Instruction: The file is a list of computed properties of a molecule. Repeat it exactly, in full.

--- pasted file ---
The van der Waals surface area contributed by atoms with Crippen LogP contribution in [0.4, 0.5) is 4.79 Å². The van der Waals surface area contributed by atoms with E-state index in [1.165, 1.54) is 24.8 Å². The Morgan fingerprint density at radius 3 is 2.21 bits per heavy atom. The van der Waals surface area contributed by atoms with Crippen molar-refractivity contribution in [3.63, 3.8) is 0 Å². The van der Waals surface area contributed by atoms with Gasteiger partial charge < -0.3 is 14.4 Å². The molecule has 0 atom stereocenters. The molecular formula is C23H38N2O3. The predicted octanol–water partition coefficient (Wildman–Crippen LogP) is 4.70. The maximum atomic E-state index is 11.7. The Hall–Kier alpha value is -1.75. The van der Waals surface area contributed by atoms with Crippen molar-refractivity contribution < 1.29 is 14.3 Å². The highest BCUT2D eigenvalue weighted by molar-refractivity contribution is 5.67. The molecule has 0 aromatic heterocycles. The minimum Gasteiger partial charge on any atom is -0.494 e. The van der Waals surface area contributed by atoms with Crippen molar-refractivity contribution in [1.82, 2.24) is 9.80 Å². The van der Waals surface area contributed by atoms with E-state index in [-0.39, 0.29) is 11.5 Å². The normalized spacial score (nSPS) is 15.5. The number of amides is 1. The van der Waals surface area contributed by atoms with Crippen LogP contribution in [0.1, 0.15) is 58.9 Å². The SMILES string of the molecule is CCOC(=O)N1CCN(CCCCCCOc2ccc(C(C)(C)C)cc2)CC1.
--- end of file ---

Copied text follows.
The van der Waals surface area contributed by atoms with Crippen LogP contribution in [0.4, 0.5) is 4.79 Å². The van der Waals surface area contributed by atoms with E-state index in [1.165, 1.54) is 24.8 Å². The Morgan fingerprint density at radius 3 is 2.21 bits per heavy atom. The van der Waals surface area contributed by atoms with Crippen molar-refractivity contribution in [3.63, 3.8) is 0 Å². The van der Waals surface area contributed by atoms with Gasteiger partial charge < -0.3 is 14.4 Å². The molecule has 0 atom stereocenters. The molecular formula is C23H38N2O3. The predicted octanol–water partition coefficient (Wildman–Crippen LogP) is 4.70. The maximum atomic E-state index is 11.7. The Hall–Kier alpha value is -1.75. The van der Waals surface area contributed by atoms with Crippen molar-refractivity contribution < 1.29 is 14.3 Å². The highest BCUT2D eigenvalue weighted by molar-refractivity contribution is 5.67. The molecule has 0 aromatic heterocycles. The minimum Gasteiger partial charge on any atom is -0.494 e. The van der Waals surface area contributed by atoms with Crippen molar-refractivity contribution in [1.82, 2.24) is 9.80 Å². The van der Waals surface area contributed by atoms with E-state index in [-0.39, 0.29) is 11.5 Å². The normalized spacial score (nSPS) is 15.5. The number of amides is 1. The van der Waals surface area contributed by atoms with Crippen LogP contribution in [0.1, 0.15) is 58.9 Å². The SMILES string of the molecule is CCOC(=O)N1CCN(CCCCCCOc2ccc(C(C)(C)C)cc2)CC1.